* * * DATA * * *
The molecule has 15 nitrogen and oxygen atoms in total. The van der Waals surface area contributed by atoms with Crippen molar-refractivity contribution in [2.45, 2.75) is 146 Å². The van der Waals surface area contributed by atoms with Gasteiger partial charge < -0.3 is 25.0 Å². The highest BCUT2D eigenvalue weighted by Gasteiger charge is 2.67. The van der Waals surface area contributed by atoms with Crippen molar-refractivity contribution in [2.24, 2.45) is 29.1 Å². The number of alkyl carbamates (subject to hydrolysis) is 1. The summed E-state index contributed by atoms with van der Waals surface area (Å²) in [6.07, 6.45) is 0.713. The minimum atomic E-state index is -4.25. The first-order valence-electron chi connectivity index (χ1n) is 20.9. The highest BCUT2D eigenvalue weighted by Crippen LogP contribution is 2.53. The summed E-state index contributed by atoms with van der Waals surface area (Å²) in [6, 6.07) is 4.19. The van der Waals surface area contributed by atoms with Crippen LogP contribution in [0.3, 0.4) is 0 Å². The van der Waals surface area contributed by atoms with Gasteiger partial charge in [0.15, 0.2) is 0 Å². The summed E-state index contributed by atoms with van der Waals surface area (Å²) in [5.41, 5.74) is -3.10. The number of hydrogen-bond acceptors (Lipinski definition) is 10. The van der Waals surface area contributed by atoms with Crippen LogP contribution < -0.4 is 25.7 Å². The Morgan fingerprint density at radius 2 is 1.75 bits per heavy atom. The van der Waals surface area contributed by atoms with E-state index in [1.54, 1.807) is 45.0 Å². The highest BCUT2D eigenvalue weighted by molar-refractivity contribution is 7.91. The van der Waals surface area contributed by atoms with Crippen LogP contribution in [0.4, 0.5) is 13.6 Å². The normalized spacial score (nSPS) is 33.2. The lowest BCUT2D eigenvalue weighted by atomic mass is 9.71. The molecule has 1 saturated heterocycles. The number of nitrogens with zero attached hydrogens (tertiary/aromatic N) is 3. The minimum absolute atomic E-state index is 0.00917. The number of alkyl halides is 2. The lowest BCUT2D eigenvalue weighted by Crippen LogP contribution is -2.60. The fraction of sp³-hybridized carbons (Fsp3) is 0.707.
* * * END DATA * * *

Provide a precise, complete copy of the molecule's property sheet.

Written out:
The molecule has 15 nitrogen and oxygen atoms in total. The van der Waals surface area contributed by atoms with Crippen molar-refractivity contribution in [2.45, 2.75) is 146 Å². The van der Waals surface area contributed by atoms with Gasteiger partial charge < -0.3 is 25.0 Å². The highest BCUT2D eigenvalue weighted by Gasteiger charge is 2.67. The van der Waals surface area contributed by atoms with Crippen molar-refractivity contribution in [2.24, 2.45) is 29.1 Å². The number of alkyl carbamates (subject to hydrolysis) is 1. The summed E-state index contributed by atoms with van der Waals surface area (Å²) in [6.07, 6.45) is 0.713. The minimum atomic E-state index is -4.25. The first-order valence-electron chi connectivity index (χ1n) is 20.9. The highest BCUT2D eigenvalue weighted by Crippen LogP contribution is 2.53. The summed E-state index contributed by atoms with van der Waals surface area (Å²) in [6, 6.07) is 4.19. The van der Waals surface area contributed by atoms with Crippen LogP contribution in [0.3, 0.4) is 0 Å². The van der Waals surface area contributed by atoms with Gasteiger partial charge in [0.15, 0.2) is 0 Å². The summed E-state index contributed by atoms with van der Waals surface area (Å²) in [5.41, 5.74) is -3.10. The number of hydrogen-bond acceptors (Lipinski definition) is 10. The van der Waals surface area contributed by atoms with Crippen LogP contribution < -0.4 is 25.7 Å². The Morgan fingerprint density at radius 2 is 1.75 bits per heavy atom. The van der Waals surface area contributed by atoms with E-state index in [1.54, 1.807) is 45.0 Å². The highest BCUT2D eigenvalue weighted by molar-refractivity contribution is 7.91. The van der Waals surface area contributed by atoms with Crippen LogP contribution in [0.4, 0.5) is 13.6 Å². The normalized spacial score (nSPS) is 33.2. The lowest BCUT2D eigenvalue weighted by atomic mass is 9.71. The molecule has 1 saturated heterocycles. The number of nitrogens with zero attached hydrogens (tertiary/aromatic N) is 3. The minimum absolute atomic E-state index is 0.00917. The number of alkyl halides is 2. The lowest BCUT2D eigenvalue weighted by Crippen LogP contribution is -2.60. The fraction of sp³-hybridized carbons (Fsp3) is 0.707.